Yunior Pena Peguero

Dominican trainer Enrique Soto accused by three of sexual abuse

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Baseball America points out a chilling investigative report by Alicia Ortega of Noticias Sin in the Dominican Republic.  Three players, one of whom was later stabbed to death, have accused powerful Domincan trainer Enrique Soto of sexually assaulting them.

Soto was arrested in January, but he was released on bond in June.

Yunior Pena Peguero was one of the players accusing Soto in Ortega’s report.  He says he had received death threats as a result of coming forward, and on June 26, he was stabbed to death in Bani, which is where Soto runs his program.  He said Soto sexually assaulted him at age 15, and that he later developed a drug addiction and attempted suicide.  He was 22 when he was killed.

It was the accusations from the other two interviewed that resulted in Soto’s arrest in January.  Neither had their names revealed in the report.

According to Baseball America, Soto has trained such major leaguers as Miguel Tejada, Erick Aybar and Willy Aybar.  He has denied all of the allegations against him and says it’s part of a blackmail scheme.

The Rays are considering reliever Tyler Clippard

New York Mets pitcher Tyler Clippard throws during the eighth inning of Game 4 of the National League baseball championship series against the Chicago Cubs Wednesday, Oct. 21, 2015, in Chicago. (AP Photo/Nam Y. Huh)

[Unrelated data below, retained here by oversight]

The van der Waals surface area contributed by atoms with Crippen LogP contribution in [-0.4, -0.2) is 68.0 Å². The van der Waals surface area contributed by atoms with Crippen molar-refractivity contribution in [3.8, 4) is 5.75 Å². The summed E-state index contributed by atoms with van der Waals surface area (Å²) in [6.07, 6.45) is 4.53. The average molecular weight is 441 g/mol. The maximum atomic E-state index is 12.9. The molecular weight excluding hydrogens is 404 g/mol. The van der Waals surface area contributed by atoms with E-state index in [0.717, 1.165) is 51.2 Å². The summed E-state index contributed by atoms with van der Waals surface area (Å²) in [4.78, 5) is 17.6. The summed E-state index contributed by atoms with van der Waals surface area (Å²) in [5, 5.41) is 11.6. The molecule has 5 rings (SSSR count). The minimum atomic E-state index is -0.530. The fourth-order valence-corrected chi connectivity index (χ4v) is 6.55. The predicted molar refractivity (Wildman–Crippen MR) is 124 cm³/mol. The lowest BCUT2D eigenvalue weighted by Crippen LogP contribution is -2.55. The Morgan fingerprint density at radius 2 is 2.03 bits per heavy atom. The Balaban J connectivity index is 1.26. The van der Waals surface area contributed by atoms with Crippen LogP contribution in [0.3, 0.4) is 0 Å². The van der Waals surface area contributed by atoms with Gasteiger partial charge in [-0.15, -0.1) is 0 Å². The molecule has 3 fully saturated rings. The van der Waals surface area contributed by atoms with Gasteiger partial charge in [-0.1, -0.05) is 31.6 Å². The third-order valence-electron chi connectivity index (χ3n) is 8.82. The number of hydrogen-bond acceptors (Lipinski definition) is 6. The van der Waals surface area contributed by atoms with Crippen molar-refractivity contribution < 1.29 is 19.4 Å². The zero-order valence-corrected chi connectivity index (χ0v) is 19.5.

AP Photo/Nam Y. Huh
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On Thursday, we learned that the Diamondbacks were still considering free agent reliever Tyler Clippard. You can add the Rays to the list as well, per Marc Topkin of the Tampa Bay Times.

The Rays traded lefty reliever Jake McGee to the Rockies in exchange for outfielder Corey Dickerson in late January, so Clippard would be able to slot right in behind closer Brad Boxberger. Clippard, 30, compiled a 2.92 ERA with 64 strikeouts and 31 walks over 71 innings in a season split between the Athletics and Mets. The strikeout rate was at its lowest since the right-hander become a full-time reliever in 2009, and his walk rate was at its highest since 2010, which may be a factor in his still being a free agent in February.

Report: Juan Uribe is too expensive for the Giants

New York Mets' Juan Uribe follows the flight of his solo home run off Colorado Rockies starting pitcher Chris Rusin in the third inning of a baseball game Saturday, Aug. 22, 2015, in Denver. (AP Photo/David Zalubowski)
AP Photo/David Zalubowski